As we live out our faith, not just in words but in actions, we have to begin by practicing our faith with our families and also bless the people around us. Please read how author Eugene Peterson paraphrases James 3:17-18 in The Message and makes this point about how we should live and love, “Real wisdom, God's wisdom, begins with a holy life and is characterized by getting along with others. It is gentle and reasonable, overflowing with mercy and blessings, not hot one day and cold the next, not two-faced. You can develop a healthy, robust community that lives right with God and enjoy its results only if you do the hard work of getting along with each other, treating each other with dignity and honor.”

How do you fight the battle against hypocrisy in your life?

[1] This blog is an excerpt from Embracing Change Learning to Trust God from the Women of the Bible Open Door Publishing Hendersonville NC 2016
[2] 2 Timothy 1:5

Sunday, May 22, 2016

The Power of Fasting

“And then was a widow until she was eighty-four. She never left the temple but worshiped night and day, fasting and praying.” Luke 2:37

There has been a lot of press recently about the benefits of fasting.  The Fast Diet is a new book about the value of intermittent fasting.   People are losing weight and feeling great.  Even movie and TV stars like Jimmy Kimmel and Hugh Jackman think that this is a great way to lose weight.  I also learned that we lose our appetite when we are sick to let our body focus on fighting the sickness rather than digesting food.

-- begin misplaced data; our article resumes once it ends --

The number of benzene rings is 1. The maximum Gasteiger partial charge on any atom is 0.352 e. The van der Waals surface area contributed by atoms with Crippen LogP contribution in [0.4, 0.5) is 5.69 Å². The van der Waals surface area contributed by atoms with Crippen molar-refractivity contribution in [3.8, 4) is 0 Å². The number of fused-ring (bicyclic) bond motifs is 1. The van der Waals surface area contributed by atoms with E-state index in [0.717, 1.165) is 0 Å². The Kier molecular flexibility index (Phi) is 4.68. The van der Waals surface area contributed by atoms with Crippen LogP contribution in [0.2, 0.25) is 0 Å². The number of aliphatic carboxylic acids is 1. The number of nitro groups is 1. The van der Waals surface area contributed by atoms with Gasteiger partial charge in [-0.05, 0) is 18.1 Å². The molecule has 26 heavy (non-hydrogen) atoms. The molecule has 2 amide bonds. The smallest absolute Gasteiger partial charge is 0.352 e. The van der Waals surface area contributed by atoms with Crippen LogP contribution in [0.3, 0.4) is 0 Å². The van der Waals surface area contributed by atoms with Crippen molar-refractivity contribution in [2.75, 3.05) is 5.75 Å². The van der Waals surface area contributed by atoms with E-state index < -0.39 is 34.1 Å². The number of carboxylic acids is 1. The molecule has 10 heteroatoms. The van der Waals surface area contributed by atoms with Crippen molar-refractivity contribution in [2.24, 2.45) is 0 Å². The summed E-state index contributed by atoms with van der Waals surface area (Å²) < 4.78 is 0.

It is obvious to me that fasting can have physical benefits but it is even more powerful in the spiritual realm. I’ve been thinking about fasting as a spiritual practice while I was writing a chapter in Embracing Change Learning to Trust God from the Women of the Bible about Anna, an 84 year old widow who never left the temple but worshipped day and night fasting and praying.    
Anna’s home in the Temple wasn’t like a modern day church, a building that people visit weekly to worship God through songs, giving offerings or listening to sermons. From now on when you read about the Temple, you need to imagine something closer to an all-you-can-eat steak buffet or the smells and excitement of a Texan’s annual whole steer BBQ. Imagine the smell of steaks grilling, spices sizzling on the flames and the excitement of a meal with friends and family. Since the Temple was the place that sin offerings, guilt offerings and fellowship offerings were offered to God, the scent of well-done beef, lamb and dove continually filled the air. Faithful worshipers of God would bring their sacrifices to the Temple and give a portion of it to the priest and then depending on the type of sacrifice; they could have a cookout with their friends and family. After making the sacrifices, it was a time of celebration. Sins were forgiven and people were in a right relationship with God. Time to kick back and enjoy some grilled meat.